Second, I have caught up and kept pace with the modern world. I now type essays, papers, and of course my novel using MS Word. Sites like CareerBuilder and Dice not only show any new and exciting jobs, I can also send them an immediate cover page and resume with a click of the button. And I tend to text my wife more often than I call her. (I should work on the last part)
Having said that, I find it curious that a couple prospective literary agents still insist I send them my query letter and first chapter via snail mail. Everyone, I mean everyone, is electronic these days. But in order to get a copy of The Outer Marker in front of these old stalwarts, I’m forced to use paper, a stamp, and an SASE in case I want to know what they thought of my humble work.
And to be honest, I don’t mind and kinda like it even if it makes me complete a couple extra manual steps requiring ink and paper. In fact, it may actually put me a couple paces ahead of another prospective author who doesn’t want to deal with the hassle of sending in a manuscript. And also, I can envision the recipient handling my manila envelope, checking out where from the world it was sent, and then using a paper knife to unlock my letter as his new client.
Here’s to having some good news come back my way – via a Self Addressed Stamped Envelope.

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The honest (but not so cool) let down

So today was good news and bad news sort of day. The good news is I have found the Goodreads website much more enjoyable and easier to use to promote the book (and I’m not saying that because this blog will now copy over to my dashboard!) After being added to their Author’s group, I was introduced to an easy-to-navigate starter page that took me less than an hour to set up. I hope I can find and target the sci-fi demographic I so badly need. My wife Jen still doesn’t seem to understand why her twins-club friends are not racing out to purchase my book. I keep telling her they’re more likely to decide on Fifty Shades than a science fiction novel because that’s what they want to read, regardless of loyalty.
And now for something completely different: A query letter rejection from an established literary agency written in the “To whom it may concern” format. I wrote of this problem in my very first blog post. You take the time to craft a kick-ass query letter, seek out and pinpoint the perfect literary agency, only to have a generic letter sent back with no personalization whatsoever, you will always wonder whether these folks on Madison Avenue appreciate the effort you’re putting out. All I have to say is at least this specific agency acknowledged that they were unable to write back to each author because they were receiving two hundred query letters a week! I find that hard to believe when they said they used to receive one hundred a month in the past, and thus the reason why they cannot answer each letter personally.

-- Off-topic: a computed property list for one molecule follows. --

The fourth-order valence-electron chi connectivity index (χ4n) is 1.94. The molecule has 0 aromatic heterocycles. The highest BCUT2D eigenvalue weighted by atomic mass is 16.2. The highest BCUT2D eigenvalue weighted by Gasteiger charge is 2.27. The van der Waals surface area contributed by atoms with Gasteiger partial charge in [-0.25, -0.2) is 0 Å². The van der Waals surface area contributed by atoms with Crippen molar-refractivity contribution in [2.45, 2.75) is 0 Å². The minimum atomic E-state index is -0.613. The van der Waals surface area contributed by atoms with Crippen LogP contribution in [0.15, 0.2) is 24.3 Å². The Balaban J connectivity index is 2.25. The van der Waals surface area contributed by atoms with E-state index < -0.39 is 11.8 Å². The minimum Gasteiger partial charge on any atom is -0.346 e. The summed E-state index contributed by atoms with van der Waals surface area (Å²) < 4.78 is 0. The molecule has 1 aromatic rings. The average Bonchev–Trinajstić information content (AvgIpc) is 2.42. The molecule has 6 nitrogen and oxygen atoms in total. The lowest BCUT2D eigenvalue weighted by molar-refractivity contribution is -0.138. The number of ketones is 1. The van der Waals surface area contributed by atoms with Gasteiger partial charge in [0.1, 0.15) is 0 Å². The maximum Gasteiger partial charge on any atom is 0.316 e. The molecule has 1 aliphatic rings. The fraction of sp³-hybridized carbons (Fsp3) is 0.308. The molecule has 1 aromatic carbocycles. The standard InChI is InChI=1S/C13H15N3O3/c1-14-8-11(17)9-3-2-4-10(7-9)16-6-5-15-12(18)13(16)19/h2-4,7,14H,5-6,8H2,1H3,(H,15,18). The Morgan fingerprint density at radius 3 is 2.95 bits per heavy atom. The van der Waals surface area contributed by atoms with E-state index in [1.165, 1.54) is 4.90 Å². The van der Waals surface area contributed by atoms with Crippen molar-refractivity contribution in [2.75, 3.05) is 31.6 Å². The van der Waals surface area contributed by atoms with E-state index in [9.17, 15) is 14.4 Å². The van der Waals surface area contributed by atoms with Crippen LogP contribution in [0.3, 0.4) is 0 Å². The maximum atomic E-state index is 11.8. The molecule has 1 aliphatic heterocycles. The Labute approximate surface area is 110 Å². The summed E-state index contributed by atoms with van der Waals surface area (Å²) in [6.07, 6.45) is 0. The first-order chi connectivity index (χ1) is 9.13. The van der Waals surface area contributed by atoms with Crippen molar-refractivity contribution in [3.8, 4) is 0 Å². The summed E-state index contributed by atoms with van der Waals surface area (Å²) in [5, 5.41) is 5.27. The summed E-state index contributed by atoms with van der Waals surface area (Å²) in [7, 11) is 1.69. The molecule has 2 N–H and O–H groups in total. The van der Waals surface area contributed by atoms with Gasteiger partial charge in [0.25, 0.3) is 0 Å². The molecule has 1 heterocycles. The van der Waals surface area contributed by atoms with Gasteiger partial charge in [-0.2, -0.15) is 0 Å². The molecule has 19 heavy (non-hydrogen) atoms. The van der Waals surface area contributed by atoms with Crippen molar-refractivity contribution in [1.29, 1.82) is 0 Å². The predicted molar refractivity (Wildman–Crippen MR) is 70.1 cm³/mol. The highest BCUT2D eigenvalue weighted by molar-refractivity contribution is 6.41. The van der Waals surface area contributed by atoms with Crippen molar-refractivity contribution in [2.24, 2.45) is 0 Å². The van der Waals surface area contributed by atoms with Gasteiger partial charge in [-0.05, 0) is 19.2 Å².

But of that’s the case, I think I’ll have to take this in stride, take a more pragmatic and optimistic view of the current situation, and perhaps write a better query letter so mine is the one the next guy will pick out of the bunch.

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How many free copies constitute a loss when you have nothing to lose?

I recently found a new literary site called Goodreads that advertised that authors can receive promotion and visibility to their work. So, of course, I sign up and begin to peruse the website and all what it has to offer. As I delve deeper into the content, I find I have a couple friends who are marked as “Goodreaders” so this immediately brings me to a better sense of security. (One really must be careful with any type of webpage, including those which promote reading).
Soon I get to the section that details the opportunity for an author to promote their book. I see it’s a dashboard that provides an opportunity to showcase yourself (good), another section in which you can provide free copies as a raffle basis (better), but if you choose to promote you book there’s no chance you can sell it (not so good).